is a branch of geology
that attempts to subdivide and link sedimentary
deposits into unconformity
bound units on a variety of scales and explain these stratigraphic
units in terms of variations in sediment supply and variations in the rate of change in accommodation space (often associated with changes in relative sea level). The essence of the method is mapping of strata
based on identification of surfaces which are assumed to represent time lines (e.g. subaerial unconformities, maximum flooding surfaces), and therefore placing stratigraphy in chronostratigraphic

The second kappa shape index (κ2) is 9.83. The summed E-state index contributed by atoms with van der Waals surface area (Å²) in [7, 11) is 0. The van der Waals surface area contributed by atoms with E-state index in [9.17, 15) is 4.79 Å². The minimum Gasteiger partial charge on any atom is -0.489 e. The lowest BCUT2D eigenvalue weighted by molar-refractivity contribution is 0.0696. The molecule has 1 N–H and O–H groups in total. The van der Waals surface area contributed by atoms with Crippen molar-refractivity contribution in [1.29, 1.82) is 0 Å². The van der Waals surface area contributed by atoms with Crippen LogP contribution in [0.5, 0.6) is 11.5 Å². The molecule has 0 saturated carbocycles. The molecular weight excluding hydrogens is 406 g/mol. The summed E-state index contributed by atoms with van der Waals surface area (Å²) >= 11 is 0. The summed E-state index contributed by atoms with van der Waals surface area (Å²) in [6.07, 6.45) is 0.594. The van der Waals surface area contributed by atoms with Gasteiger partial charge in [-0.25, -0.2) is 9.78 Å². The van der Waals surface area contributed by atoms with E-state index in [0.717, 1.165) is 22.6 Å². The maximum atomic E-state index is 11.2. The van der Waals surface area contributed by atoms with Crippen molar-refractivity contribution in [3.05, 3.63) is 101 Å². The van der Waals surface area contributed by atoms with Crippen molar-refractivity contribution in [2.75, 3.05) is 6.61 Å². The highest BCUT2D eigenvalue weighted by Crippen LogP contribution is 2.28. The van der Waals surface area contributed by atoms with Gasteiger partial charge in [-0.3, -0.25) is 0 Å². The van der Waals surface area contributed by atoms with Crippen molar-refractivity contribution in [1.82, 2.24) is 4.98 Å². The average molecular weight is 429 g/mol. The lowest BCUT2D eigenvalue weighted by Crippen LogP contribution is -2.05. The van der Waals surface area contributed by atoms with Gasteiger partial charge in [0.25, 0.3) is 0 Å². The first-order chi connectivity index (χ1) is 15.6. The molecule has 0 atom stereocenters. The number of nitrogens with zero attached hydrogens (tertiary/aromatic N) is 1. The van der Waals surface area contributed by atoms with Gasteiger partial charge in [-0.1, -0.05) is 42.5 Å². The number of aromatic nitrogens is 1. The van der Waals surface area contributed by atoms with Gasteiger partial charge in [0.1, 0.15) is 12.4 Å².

framework. Sequence stratigraphy is a useful alternative to a lithostratigraphic
approach, which emphasizes similarity of the lithology
of rock units rather than time significance.
The 'sequence' part of the name refers to cyclic sedimentary deposits
. The term 'stratigraphy
' refers to the geologic knowledge about the processes by which sedimentary deposits form and how those deposits change through time and space on the Earth's surface.
Sequence boundaries are deemed the most significant surfaces.Hampson, G.J., Davies, S. J., Elliott, T., Flint, S. S. & Stollhofen, H. 1999. Incised valley fill sandstone bodies in Upper Carboniferous fluvio-deltaic strata: recognition and reservoir characterisation of Southern North Sea analogues. In: Petroleum Geology of NW Europe: Proceedings of the 5th Conference. (Edited by... Read More